I hope you get a kick out of my mom’s day story. I am currently drowning my sorrows and hope by the time I done telling you about my day, I will also be ready to laugh.

For the first time in over a year John got invited to play golf, and of course it was today – mom’s day. I was actually ok with it. We have been really busy the last week trying to get ready for everything that is happening this coming week; so a day to myself was just the gift I needed. (After a year of prep John’s project has its long anticipated launch with a team coming out from Seattle as well as a visit from Vietnam government officials, US Embassy and the usual suspects. We have a super busy week coming up).

I did some shopping in the morning and hoped to relax and watch a movie at home. Unfortunately the internet cable to Vietnam got cut (AGAIN) so the internet is spotty at best so that wasn’t going to work. I decided to try one of the local hotels for a massage. I know going into a massage here to always have low expectations; really low expectations. Today was no different. The picture for the massage at this hotel looked pretty good online, they were highly rated in the government’s newest “things to do in Hai Phong; and John had stayed at the hotel for about 3 weeks and they were good to him and also good to us when we have needed to ask someone for information.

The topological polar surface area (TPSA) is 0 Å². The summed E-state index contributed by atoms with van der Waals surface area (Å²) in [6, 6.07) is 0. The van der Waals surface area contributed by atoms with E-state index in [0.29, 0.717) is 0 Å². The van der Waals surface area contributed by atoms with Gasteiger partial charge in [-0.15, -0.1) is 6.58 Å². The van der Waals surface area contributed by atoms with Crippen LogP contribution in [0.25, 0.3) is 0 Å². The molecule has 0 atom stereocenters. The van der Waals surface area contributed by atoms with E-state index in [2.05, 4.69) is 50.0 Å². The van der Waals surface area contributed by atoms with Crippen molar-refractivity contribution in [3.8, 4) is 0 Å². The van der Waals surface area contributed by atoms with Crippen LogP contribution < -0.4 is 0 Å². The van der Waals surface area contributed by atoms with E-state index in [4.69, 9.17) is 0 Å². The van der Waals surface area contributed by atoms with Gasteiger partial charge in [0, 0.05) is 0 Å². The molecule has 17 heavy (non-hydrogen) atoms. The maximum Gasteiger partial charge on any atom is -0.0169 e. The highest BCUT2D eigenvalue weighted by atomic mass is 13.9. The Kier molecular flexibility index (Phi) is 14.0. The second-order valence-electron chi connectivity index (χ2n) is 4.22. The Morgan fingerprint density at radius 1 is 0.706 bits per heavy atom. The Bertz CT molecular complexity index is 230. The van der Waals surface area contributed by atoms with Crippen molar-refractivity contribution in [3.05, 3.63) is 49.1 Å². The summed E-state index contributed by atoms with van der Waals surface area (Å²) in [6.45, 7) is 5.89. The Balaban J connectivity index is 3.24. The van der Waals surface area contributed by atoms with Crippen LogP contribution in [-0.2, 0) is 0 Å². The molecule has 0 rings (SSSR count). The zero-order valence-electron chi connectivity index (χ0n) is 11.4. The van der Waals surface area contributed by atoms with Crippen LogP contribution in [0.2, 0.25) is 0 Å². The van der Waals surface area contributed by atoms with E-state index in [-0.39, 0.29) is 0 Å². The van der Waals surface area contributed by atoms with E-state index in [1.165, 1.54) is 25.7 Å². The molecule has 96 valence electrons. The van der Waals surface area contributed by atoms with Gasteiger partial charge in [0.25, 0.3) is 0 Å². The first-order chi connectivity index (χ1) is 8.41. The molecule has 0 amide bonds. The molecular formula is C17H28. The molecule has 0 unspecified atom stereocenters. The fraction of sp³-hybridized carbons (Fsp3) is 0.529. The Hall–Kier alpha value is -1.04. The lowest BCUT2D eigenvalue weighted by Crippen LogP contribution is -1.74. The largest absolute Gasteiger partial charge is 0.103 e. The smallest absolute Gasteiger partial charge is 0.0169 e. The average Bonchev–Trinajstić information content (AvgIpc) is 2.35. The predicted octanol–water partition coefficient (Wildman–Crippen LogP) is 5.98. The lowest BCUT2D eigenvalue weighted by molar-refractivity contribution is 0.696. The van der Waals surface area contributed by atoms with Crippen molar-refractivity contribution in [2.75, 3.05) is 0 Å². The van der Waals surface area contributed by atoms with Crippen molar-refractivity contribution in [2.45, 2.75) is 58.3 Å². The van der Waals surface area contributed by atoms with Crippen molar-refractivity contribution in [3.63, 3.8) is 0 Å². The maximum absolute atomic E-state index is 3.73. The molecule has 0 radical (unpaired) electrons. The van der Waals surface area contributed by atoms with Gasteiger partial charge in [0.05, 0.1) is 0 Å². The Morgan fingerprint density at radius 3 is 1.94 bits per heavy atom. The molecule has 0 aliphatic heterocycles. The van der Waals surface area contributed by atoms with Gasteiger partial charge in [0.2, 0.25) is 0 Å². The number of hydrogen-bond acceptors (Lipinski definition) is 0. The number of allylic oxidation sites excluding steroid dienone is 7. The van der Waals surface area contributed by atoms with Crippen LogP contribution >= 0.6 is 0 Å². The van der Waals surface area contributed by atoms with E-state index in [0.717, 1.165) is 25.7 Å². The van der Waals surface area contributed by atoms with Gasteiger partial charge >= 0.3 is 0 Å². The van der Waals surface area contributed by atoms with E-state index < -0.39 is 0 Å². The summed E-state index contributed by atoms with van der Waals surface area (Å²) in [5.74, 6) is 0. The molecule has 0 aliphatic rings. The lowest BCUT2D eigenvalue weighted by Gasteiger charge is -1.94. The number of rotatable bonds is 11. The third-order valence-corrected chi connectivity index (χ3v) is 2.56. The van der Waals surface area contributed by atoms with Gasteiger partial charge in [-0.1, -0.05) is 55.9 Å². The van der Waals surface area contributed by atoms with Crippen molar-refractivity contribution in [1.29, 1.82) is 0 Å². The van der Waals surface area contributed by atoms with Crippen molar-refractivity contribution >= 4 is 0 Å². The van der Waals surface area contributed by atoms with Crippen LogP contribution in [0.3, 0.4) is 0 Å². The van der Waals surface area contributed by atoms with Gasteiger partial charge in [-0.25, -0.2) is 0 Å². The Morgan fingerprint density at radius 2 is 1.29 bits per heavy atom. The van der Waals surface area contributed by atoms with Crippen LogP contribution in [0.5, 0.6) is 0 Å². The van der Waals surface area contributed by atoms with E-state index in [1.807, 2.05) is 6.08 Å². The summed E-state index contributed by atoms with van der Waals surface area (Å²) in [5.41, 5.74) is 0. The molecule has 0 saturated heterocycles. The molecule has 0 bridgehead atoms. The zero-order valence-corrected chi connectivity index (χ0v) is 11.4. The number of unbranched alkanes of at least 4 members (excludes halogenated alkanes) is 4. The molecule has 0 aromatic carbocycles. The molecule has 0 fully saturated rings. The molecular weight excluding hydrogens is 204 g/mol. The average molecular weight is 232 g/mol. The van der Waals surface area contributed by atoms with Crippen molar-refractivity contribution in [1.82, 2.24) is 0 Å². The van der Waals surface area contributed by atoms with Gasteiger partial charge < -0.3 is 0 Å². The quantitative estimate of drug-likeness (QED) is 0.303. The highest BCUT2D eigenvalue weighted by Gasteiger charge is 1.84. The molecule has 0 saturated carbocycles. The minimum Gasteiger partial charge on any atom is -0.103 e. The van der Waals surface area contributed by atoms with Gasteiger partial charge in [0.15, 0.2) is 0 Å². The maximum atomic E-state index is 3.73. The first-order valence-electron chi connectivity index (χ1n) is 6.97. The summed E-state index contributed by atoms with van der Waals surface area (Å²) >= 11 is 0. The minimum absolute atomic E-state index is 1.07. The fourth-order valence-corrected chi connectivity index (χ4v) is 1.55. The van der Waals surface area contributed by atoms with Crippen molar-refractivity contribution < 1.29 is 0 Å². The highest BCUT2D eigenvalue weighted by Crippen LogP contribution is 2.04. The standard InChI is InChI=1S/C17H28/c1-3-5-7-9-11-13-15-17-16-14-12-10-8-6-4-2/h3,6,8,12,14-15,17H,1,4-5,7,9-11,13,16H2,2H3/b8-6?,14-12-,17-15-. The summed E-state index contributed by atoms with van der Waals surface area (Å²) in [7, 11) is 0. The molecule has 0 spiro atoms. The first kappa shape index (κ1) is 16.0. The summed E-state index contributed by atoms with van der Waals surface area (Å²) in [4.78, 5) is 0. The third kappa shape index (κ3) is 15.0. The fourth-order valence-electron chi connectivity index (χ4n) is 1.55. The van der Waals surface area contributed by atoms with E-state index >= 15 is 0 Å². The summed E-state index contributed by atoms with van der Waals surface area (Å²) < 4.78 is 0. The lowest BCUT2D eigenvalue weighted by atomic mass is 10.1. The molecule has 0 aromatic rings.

Photo from hotel website

Photo from hotel website

As soon as I arrived I had a feeling I should run but decided to stick it out – my expectations were low, right? I was led from the reception area through the ladies room where a couple of Vietnamese ladies were enjoying the spa. I went into the massage room and was told to wait there. Usually at a Vietnamese massage place they ask you to undress but provide you with shorts and a top to wear. Not here – I was told to undress and get on the table (face up) which I did with the massage therapist watching. I wasn’t surprised that there wasn’t a sheet to allow for some modesty, but I was really wishing for one.

actual room photo

actual room photo

Out of the 15 or so massages I have had in Vietnam this is the first time I could tell that my massage person (can’t really call her a therapist) had no training. I am not sure what in the sam hill she was doing but it wasn’t anything like a massage. More like poking and prodding and of course cracking my toes and fingers. On and on it went and I kept wondering how I could end it early. When it finally came time to do my face I realized that there is where her skills were. It felt so good and I was finally relaxing and enjoying the massage when she turned, coughed into her hands and went right back to work.

At the end of the massage she waited in the room for a tip. I explained I only had large bills and would get change out front. As she watched me get dressed she straightened the sheet and towels and left them on the bed!!!!!

I came right home and took a long, hot shower and then poured myself a large glass of wine.

first of several glasses of wine

first of several glasses of wine

If your mom’s day didn’t go exactly as planned – just think, you could have had my day.